CAPO – Sperm whale are also called cachalot, the largest of the toothed whales, easily recognized by its enormous square head and narrow lower jaw. The sperm whale is dark blue-gray or brownish, with white patches on the belly. It is thickset and has small paddlelike flippers and a series of rounded humps on its back. Males attain a maximum length of about 19 meters (62 feet) and females about 12 meters (39 feet). Sperm whales are deep divers, commonly reaching a depth of about 350 meters (1,150 feet) and have been found tangled in cables more than 1,000 meters (3,280 feet) below the surface. It is not uncommon for sperm whales to dive for an hour or more and then spend about 10 minutes at the surface breathing once every 10 seconds. They can cruise at a speed of 4 knots (7.4 km/hr; 4.6 mph) and swim in spurts at up to 20 knots (37 km/hr; 23 mph).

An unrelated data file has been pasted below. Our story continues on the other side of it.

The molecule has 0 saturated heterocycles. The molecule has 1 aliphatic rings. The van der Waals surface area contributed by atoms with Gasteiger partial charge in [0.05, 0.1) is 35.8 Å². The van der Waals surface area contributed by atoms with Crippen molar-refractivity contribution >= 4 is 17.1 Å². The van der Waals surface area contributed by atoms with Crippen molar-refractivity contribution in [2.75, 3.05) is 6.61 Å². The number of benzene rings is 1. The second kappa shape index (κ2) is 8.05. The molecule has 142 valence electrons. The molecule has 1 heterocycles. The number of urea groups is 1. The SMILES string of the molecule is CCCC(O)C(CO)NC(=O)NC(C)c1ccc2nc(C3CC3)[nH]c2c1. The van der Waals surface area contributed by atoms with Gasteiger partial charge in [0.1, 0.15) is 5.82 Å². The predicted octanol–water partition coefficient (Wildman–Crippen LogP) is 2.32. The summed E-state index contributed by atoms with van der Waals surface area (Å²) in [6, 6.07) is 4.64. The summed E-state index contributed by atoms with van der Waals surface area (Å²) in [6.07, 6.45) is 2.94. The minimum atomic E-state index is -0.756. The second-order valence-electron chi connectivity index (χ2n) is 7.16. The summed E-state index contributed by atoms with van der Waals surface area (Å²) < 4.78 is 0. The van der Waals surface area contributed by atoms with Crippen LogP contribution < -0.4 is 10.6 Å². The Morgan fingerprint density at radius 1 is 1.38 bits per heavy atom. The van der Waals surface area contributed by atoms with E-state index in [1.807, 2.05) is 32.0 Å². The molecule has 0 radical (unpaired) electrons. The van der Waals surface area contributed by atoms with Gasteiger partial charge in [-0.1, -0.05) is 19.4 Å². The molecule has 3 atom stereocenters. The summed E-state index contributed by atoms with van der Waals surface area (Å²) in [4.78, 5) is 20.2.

MARLIN – Marlin also called swordfish are one of many species of large, long-nosed marine fishes by an elongated body, a long dorsal fin, and a rounded spear extending from the snout. They are wanderers, found worldwide near the surface of the sea, and are carnivorous, feeding largely on other fishes. They are consumed as food and are highly prized by sport fishermen. Marlin fishing is one of the most exciting challenges facing any angler. Marlin are fast, they’re athletic, and they can be darn huge. The Striped Marlin is the second fastest fish in the world, swimming at up to 50 miles per hour. The speed of Black and Blue Marlins also leaves most other fish trailing in their wake. Once hooked, all species display an acrobatic ability worthy of a ballerina – or perhaps it would be more accurate to compare them to a bull fighter.